On Nov. 29, 2000, I wrote about the “inverted yield curve.” This term refers to the phenomenon where investors will receive higher interest for loaning money for short periods than they will receive when taking more risk by loaning for longer periods of time. Normally, those taking more risk expect to be paid higher interest. To be paid more interest for taking less risk is weird — inverted yield curve is the chosen euphemism in the arcane world of bond markets.
Bear in mind, 17 years ago I had only been writing this weekly column for a year, so I barely knew what I was talking about. However, armed with a copy of Ken Fisher’s book of selected charts and graphs, I noticed that an inverted yield curve, more often than not, lead to downdrafts in the stock market and the economy was left teetering on the brink.
As I wrote the column, the stock market had peaked out a few months earlier and had dropped about 12 percent by November — no big deal as corrections go. But within a year, the market had dropped a total of 44 percent from its peak in 2000. The bubble of “irrational exuberance” had finally burst, and one of several holy grails of forward indicators — the inverted yield curve — had offered the glimpse into the future more effectively than any of the others. The others included, just as an example, the Baltic Dry Index, which charts the amount of raw materials being shipped around the globe. Reduction in raw materials leads to fewer products being built and sold. And so on….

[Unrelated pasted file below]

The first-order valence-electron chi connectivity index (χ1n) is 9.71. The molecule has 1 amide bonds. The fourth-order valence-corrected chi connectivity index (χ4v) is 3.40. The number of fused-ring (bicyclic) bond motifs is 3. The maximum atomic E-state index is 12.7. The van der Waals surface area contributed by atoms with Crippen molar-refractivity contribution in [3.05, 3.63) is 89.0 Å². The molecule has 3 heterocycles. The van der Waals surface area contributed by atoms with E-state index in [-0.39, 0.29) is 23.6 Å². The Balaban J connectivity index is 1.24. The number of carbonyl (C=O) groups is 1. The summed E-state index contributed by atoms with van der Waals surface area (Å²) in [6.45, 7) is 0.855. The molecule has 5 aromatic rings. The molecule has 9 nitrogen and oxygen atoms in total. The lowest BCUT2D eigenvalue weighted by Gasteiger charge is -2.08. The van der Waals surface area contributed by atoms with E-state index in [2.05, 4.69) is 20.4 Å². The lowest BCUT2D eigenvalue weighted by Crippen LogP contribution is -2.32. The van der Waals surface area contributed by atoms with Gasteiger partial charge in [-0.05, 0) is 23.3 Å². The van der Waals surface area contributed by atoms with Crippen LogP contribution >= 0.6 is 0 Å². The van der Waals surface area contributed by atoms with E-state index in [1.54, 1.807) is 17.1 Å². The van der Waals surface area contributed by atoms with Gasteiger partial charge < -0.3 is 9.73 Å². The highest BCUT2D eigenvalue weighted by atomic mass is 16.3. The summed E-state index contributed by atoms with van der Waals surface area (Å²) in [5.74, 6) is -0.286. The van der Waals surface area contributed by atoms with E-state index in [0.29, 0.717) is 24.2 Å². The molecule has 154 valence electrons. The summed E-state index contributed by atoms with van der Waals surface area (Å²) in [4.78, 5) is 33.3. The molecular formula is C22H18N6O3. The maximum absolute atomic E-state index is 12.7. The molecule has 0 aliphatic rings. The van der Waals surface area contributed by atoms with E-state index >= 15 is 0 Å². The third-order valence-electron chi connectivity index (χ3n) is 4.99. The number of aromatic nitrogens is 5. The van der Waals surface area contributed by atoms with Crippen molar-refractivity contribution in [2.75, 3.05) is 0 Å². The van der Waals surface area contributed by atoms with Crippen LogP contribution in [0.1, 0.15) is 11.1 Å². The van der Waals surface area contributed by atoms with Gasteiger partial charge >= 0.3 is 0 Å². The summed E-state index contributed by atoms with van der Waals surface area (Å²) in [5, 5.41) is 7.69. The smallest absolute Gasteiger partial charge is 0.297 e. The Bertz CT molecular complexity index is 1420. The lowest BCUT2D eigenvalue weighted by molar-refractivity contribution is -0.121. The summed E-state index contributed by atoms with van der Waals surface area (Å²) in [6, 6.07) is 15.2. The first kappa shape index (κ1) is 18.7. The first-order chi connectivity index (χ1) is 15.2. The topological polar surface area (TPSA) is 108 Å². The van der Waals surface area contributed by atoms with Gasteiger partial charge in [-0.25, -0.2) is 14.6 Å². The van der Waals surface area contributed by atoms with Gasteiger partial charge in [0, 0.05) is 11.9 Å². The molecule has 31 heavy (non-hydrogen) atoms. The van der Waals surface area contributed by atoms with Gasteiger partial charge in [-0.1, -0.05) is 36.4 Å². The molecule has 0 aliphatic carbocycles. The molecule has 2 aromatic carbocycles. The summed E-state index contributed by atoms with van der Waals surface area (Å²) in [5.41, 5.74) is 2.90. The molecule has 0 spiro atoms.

That was then. This is now 17 years later. In a recent article, Jeff Sommer in the New York Times chooses for his title: “Clouds Forming Over the Bond Market.” Again, we are entering a period when short term rates are rising, in part, because the Federal Reserve is raising the rate that banks must pay for borrowing Federal Reserve money overnight. Meanwhile, long term rates are set by the bond market’s forces of supply and demand, which has kept long-term rates low. This is because investors don’t see interest rates rising because of inflation — inflation that would only result in response to a rise in economic growth.
This is not necessarily “déjà vu all over again,” because this time “things are different.” The old days when the Federal Reserve could wave a magic wand and interest rates would dance all over the place is not happening today. Banks are sitting on so much cash from depositors who are content to make no money that they don’t need to borrow from the Federal Reserve.
In fact, the Federal Reserve is now letting banks pay back the money they borrowed from the Fed to bulk up their cash reserves during the crash. “Quantitative Easing,” for all its criticism, has done its job and taxpayers were earning over $100 million in interest on the bonds we forced banks to buy in exchange for the cash we made them take. Yes. We “printed money,” at the Treasury Department like we have done since colonial days when necessary, and now we’re getting it back — with interest.
So, today offers a different set of circumstances from what has been the classic relationship between short and long term bond interest rates with more risk dictating higher interest.
We still don’t have an inverted curve yet. The one following the year 2000 occurred in 2006/2007 and we know what happened a year after that. So what concerns economists now is that rates are only headed toward inversion but those who predict the future are always looking at the direction and rate of change rather than the event itself. Applying high school calculus is what economists do to help us avoid surprises. My advice is to assume that surprises are part and parcel of the investment experience and that a conservative mix of investments is the best antidote — coupled with developing a lowered expectation of today’s ever-rising market.